Posts Tagged ‘DOL’

Are you Prepared for the New Overtime Rule?

Thursday, September 29th, 2016

On December 1, 2016, the new US DOL Overtime Rule will officially go in effect. This new rule determines which employees are exempt from overtime. Employers will not have to pay overtime to exempt employees. If an employee is non-exempt, employers need to pay overtime for actual hours worked in excess of 40 hours in a single work week. The FLSA (Fair Labor Standards Act) defines which jobs may be exempt from the overtime penalty depending on minimum salary and duties performed. Exemption categories include both a minimum salary threshold, and a duties test. Jobs will have to meet both standards to qualify for exemption.

Feeling overwhelmed? We don’t blame you. Where do you begin? How do you prepare?

Organization and communication are a major factor in businesses making the shift to compliance as painless as possible.

Below are 3 key steps in preparing for the upcoming deadline.

  1. Conduct an internal audit to identify positions and employees potentially affected.
    In recent research conducted by Paychex found that one out of five employers were not aware of the final rule, and 55% did not think the new rule applied to them.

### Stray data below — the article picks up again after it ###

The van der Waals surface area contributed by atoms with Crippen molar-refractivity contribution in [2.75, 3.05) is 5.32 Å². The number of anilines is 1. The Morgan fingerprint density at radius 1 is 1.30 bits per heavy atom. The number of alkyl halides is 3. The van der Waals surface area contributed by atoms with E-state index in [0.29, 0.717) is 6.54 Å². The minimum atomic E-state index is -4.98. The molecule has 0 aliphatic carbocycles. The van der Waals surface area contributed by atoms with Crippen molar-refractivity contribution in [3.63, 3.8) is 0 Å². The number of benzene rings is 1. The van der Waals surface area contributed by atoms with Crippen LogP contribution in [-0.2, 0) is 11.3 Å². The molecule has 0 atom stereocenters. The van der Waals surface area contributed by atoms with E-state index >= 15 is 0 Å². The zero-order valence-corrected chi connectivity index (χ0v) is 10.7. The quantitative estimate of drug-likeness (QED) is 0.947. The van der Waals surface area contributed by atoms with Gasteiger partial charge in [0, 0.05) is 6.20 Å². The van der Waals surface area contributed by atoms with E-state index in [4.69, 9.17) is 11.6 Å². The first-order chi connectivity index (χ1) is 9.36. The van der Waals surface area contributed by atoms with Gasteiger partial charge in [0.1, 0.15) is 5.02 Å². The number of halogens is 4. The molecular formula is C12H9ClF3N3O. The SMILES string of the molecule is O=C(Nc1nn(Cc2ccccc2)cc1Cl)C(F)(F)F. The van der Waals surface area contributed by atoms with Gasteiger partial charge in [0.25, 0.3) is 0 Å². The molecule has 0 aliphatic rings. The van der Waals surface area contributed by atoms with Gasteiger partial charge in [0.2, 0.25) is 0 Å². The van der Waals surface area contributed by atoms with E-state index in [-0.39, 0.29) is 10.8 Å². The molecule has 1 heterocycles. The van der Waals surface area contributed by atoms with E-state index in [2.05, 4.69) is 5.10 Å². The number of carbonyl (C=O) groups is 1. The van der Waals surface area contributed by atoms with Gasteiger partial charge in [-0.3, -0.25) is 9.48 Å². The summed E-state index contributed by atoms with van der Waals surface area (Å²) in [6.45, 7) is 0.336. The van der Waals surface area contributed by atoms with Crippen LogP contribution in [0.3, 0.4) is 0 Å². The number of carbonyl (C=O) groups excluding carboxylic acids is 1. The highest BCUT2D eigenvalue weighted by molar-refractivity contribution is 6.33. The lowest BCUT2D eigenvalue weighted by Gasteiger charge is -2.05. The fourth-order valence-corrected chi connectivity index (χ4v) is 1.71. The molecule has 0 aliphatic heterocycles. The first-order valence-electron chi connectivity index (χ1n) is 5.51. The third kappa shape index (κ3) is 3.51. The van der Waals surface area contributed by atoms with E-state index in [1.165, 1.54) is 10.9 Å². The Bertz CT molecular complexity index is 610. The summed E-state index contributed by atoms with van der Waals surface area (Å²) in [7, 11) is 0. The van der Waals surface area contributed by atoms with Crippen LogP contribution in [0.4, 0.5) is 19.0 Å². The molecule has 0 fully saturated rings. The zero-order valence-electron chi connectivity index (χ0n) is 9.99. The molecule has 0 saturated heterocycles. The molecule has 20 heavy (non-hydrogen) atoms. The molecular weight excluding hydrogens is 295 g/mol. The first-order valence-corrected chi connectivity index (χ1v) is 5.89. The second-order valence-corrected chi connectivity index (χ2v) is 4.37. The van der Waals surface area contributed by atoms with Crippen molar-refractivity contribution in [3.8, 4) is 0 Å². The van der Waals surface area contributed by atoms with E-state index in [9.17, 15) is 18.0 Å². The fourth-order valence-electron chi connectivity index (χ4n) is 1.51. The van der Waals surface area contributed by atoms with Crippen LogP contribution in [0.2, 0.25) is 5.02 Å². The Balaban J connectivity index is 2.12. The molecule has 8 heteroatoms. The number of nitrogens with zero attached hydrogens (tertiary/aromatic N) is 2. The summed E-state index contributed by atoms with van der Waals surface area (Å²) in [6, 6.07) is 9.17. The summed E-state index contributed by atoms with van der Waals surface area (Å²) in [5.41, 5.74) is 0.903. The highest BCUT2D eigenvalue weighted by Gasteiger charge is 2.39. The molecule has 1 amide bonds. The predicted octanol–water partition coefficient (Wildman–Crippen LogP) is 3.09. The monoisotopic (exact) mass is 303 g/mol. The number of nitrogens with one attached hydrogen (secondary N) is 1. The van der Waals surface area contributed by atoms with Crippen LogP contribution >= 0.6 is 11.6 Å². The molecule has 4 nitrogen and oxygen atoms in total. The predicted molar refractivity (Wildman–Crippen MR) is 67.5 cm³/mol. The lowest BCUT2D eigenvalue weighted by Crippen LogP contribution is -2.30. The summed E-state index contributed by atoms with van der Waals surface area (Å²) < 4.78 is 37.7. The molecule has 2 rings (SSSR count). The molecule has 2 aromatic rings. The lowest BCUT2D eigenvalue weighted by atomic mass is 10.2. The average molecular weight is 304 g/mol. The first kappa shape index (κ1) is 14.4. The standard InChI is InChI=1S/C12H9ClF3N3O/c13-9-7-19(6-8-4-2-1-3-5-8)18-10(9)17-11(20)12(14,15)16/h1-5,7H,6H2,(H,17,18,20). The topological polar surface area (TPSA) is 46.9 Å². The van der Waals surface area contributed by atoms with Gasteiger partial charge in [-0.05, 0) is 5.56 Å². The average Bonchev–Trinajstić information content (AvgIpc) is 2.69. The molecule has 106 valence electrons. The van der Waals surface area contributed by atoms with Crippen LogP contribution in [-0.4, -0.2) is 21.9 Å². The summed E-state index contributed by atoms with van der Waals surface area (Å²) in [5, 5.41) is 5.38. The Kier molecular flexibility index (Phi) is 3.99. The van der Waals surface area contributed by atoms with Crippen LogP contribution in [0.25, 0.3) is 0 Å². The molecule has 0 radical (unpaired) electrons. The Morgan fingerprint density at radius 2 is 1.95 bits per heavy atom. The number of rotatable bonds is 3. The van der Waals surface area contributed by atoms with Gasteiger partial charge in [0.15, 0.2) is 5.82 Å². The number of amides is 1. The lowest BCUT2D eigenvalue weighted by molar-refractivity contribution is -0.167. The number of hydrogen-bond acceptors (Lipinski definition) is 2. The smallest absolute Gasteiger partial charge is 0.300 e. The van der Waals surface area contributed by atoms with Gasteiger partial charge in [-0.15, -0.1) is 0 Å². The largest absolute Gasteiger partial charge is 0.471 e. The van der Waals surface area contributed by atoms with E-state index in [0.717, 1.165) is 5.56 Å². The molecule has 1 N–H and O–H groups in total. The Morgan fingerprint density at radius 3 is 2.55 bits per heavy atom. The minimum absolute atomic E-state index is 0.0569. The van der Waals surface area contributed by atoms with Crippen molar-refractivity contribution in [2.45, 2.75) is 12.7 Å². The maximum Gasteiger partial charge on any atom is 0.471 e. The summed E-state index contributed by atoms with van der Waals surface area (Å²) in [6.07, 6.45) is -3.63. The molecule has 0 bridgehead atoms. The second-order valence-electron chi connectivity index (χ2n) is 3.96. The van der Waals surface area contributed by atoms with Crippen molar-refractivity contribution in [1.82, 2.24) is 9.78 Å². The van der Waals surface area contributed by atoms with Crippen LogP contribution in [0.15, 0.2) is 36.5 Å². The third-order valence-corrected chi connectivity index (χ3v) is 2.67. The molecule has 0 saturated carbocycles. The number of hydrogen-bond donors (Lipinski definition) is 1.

2. Educate your employees on time keeping and tracking overtime.
    Some employees might still receive a salary but are now required to log their worked hours. Set up training on proper time recording practices.
  3. Develop a communication plan.
    Talk to your employees, explain the new law and guidelines. Make them aware of benefit changes, if any, due to the necessary change in FLSA status from exempt to non-exempt. Misclassifications can cause challenges and serious financial consequences.

2016_telu_header_2In our upcoming 2016 Triad Employment Law Update Conference in Greensboro, North Carolina, lead attorneys from Constangy, Brooks, Smith & Prophete, LLP and CAI’s HR experts will provide registrants with key information about current and proposed changes in state and federal employment law. Building the proper infrastructure to protect your business and effectively navigate the Department of Labor’s new overtime rules and related regulations is critical to every company’s success. One of the concurrent breakout sessions at the 2016 Triad Employment Law Update Conference will focus on protecting your business and cover the shrinking white collar exemptions, interns, joint employers, postliminary duties and the DOL’s approach to enforcing these new standards.

Want to learn more about the conference and who should attend visit

Every workplace has questions that need to be answered, and the sooner the better. Contact CAI’s Advice & Resolution team today!

Worker Misclassification: A Tough Issue, and Getting Tougher Every Day

Tuesday, March 26th, 2013

This is a guest post from Diane Aull. Diane is the Website Manager for Acroprint Time Recorder Company and editor of their Time For Business blog. Acroprint offers a full range of workforce management products ranging from traditional punch clocks to cloud-based solutions and cutting edge facial recognition systems.